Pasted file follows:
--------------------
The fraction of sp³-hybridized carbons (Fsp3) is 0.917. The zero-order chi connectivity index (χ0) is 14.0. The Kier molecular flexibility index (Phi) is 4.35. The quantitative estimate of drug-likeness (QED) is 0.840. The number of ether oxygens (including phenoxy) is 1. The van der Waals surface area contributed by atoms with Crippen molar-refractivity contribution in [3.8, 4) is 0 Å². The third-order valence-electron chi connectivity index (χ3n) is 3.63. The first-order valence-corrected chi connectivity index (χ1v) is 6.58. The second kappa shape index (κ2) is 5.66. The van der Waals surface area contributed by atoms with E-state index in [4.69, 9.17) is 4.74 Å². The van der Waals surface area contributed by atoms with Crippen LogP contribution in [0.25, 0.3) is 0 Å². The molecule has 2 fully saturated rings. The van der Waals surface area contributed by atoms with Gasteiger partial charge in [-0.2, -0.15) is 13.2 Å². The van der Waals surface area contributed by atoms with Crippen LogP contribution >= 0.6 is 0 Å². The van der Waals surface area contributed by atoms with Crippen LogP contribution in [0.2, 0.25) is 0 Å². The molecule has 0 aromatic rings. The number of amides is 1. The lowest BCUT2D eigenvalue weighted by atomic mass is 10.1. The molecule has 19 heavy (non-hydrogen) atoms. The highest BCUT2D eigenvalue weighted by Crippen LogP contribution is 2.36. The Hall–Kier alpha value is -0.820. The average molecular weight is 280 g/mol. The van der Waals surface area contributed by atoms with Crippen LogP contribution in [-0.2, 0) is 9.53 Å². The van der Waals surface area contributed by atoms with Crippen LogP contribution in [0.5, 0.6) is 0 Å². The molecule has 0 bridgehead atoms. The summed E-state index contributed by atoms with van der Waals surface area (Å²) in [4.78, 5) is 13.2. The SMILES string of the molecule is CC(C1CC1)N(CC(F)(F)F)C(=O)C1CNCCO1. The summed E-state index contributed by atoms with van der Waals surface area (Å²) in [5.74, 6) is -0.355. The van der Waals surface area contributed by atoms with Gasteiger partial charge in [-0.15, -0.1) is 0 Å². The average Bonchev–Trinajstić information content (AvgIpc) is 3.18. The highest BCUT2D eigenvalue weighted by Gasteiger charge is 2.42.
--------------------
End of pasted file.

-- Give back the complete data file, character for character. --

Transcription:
The fraction of sp³-hybridized carbons (Fsp3) is 0.917. The zero-order chi connectivity index (χ0) is 14.0. The Kier molecular flexibility index (Phi) is 4.35. The quantitative estimate of drug-likeness (QED) is 0.840. The number of ether oxygens (including phenoxy) is 1. The van der Waals surface area contributed by atoms with Crippen molar-refractivity contribution in [3.8, 4) is 0 Å². The third-order valence-electron chi connectivity index (χ3n) is 3.63. The first-order valence-corrected chi connectivity index (χ1v) is 6.58. The second kappa shape index (κ2) is 5.66. The van der Waals surface area contributed by atoms with E-state index in [4.69, 9.17) is 4.74 Å². The van der Waals surface area contributed by atoms with Crippen LogP contribution in [0.25, 0.3) is 0 Å². The molecule has 2 fully saturated rings. The van der Waals surface area contributed by atoms with Gasteiger partial charge in [-0.2, -0.15) is 13.2 Å². The van der Waals surface area contributed by atoms with Crippen LogP contribution >= 0.6 is 0 Å². The van der Waals surface area contributed by atoms with Crippen LogP contribution in [0.2, 0.25) is 0 Å². The molecule has 0 aromatic rings. The number of amides is 1. The lowest BCUT2D eigenvalue weighted by atomic mass is 10.1. The molecule has 19 heavy (non-hydrogen) atoms. The highest BCUT2D eigenvalue weighted by Crippen LogP contribution is 2.36. The Hall–Kier alpha value is -0.820. The average molecular weight is 280 g/mol. The van der Waals surface area contributed by atoms with Crippen LogP contribution in [-0.2, 0) is 9.53 Å². The van der Waals surface area contributed by atoms with Crippen LogP contribution in [0.5, 0.6) is 0 Å². The molecule has 0 bridgehead atoms. The summed E-state index contributed by atoms with van der Waals surface area (Å²) in [4.78, 5) is 13.2. The SMILES string of the molecule is CC(C1CC1)N(CC(F)(F)F)C(=O)C1CNCCO1. The summed E-state index contributed by atoms with van der Waals surface area (Å²) in [5.74, 6) is -0.355. The van der Waals surface area contributed by atoms with Gasteiger partial charge in [-0.15, -0.1) is 0 Å². The average Bonchev–Trinajstić information content (AvgIpc) is 3.18. The highest BCUT2D eigenvalue weighted by Gasteiger charge is 2.42.